After just two starts this season it has become clear that Michael Pineda is poised to have another season as Major League Baseball’s version of Dr. Jekyll and Mr. Hyde.
It’s Time for Michael Pineda to Find Himself
His First Start
His first start of the season was shaky to say the least. He allowed eight hits and four runs, in just 3.2 forgettable innings.
Pineda gave up a lead-off home run before retiring the next three hitters, which made it seem that he was ready to settle down and start the season on a good foot. But in the second inning, he allowed back-to-back hits to start the inning; albeit one of which was a fluky shot off the catwalk at the Trop. Things then began to go south.
A wild pitch, a couple of stolen bases, and a few singles later and the Tampa Bay Rays led 4-1. He came out and pitched a good third inning, but after allowing two hits in the fourth, manager Joe Girardi decided that he had seen enough of New York’s own Mr. Hyde.
The Yankees bullpen shut down the Rays to end the fourth inning and for the remainder of the game. However, the bats couldn’t salvage a lackluster outing from their starter and the game ended in a 4-1 loss.
His Second Start
Fast forward five days and Pineda was on the bump for the Yankees home opener against the very same Rays and Alex Cobb. Fans were left wondering which version of the 29-year-old starter was going to show up, and they were certainly in for a show.
Dr. Jekyll sliced through the Rays lineup to the tune of 7.2 phenomenal innings, flirting with perfection for 6.2 of those. He racked up 11 strikeouts and allowed but two hits; a double to Evan Longoria which ended his chance to make history and a Logan Morrison home run which ended his shutout.
Pineda walked off the field to raucous applause after a masterful day’s work, complete with a deceptive slider, just enough changeups, and a fastball with more than enough heat on it.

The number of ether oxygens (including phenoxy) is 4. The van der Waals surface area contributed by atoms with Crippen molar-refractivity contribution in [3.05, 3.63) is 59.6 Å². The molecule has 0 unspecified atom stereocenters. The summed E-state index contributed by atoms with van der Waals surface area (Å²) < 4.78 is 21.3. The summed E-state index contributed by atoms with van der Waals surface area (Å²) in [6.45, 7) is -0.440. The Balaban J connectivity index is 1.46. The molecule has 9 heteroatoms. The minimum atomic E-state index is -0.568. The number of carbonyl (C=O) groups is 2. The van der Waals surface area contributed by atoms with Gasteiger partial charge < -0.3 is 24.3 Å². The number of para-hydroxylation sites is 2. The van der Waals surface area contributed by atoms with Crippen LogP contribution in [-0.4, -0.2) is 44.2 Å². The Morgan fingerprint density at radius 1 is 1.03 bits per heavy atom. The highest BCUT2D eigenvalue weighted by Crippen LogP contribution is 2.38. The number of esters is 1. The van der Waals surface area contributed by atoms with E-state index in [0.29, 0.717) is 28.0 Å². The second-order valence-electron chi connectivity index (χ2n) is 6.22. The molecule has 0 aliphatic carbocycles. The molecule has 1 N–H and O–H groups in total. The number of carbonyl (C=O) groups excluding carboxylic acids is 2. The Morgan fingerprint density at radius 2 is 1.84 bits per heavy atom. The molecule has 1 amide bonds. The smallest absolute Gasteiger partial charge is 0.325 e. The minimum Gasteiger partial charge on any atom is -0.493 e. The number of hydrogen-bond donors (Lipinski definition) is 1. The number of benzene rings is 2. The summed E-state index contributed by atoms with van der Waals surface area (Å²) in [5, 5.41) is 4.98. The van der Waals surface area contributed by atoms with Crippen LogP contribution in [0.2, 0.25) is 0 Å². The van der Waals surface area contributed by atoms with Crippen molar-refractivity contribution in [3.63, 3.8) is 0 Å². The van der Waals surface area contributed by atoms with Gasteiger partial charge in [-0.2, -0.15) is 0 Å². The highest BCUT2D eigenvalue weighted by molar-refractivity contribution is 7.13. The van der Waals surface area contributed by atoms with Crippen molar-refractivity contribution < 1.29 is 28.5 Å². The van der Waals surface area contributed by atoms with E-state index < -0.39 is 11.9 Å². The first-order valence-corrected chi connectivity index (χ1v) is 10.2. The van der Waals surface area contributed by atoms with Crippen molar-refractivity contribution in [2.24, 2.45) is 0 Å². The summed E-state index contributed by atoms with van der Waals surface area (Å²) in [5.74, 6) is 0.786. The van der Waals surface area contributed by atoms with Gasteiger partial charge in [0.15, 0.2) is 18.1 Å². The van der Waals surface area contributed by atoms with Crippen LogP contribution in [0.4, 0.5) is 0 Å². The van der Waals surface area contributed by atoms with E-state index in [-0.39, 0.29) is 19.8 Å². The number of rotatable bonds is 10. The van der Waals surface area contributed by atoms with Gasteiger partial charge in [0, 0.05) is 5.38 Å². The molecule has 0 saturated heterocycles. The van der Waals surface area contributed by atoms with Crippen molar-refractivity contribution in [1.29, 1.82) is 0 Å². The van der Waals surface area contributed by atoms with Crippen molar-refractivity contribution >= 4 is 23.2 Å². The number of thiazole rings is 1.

His cap was still tilted just askew, something which has become a signature of his, and he left it all out on the field, something which his emotional outbursts made all the more obvious.
Pineda’s 2016 Season
The brilliance of Dr. Jekyll can be blinding at times, but so can the blunders of Mr. Hyde. This becomes all the more apparent when one looks back on Pineda’s performances in 2016.
In the month of June, Pineda went 5-1, allowing less than three earned runs in each start. He went six innings or more four times and struck out eight or more batters five times.
Pineda entered July with all the momentum of his solid June, and still went 2-3. He allowed five earned runs in three of the five starts, to the White Sox, Red Sox, and Rays.
In his two victories he allowed just one run; a lead-off home run to George Springer in the bottom of the first. Outside of that he pitched 13 scoreless innings and struck out 16 batters. These games were against the Houston Astros and the Baltimore Orioles; both teams whom the Yankees were chasing for a playoff spot.
Making Sense of Pineda
Michael Pineda has had good “stuff” throughout his entire tenure in the Bronx, but this has never made him a great pitcher. He has struggled with giving up two-out runs and also with surrendering the long ball, which isn’t aided by the fact that he pitches at Yankee Stadium for half the season.
More than anything, he has always struggled with consistency. Pineda can get shelled in one start, only to seem unhittable his next time out.
Therefore, while his near perfect game in the home opener was captivating and certainly a step in the right direction, it was likely far from an indication of things to come. Nonetheless, while this could easily be the season Pineda finds himself, it could also be another season with double-digit losses and a 4.00+ ERA.
One thing is certain, when Pineda takes the ball every five days, it is must-see TV because Yankees fans and coaches alike have no idea what is about to happen.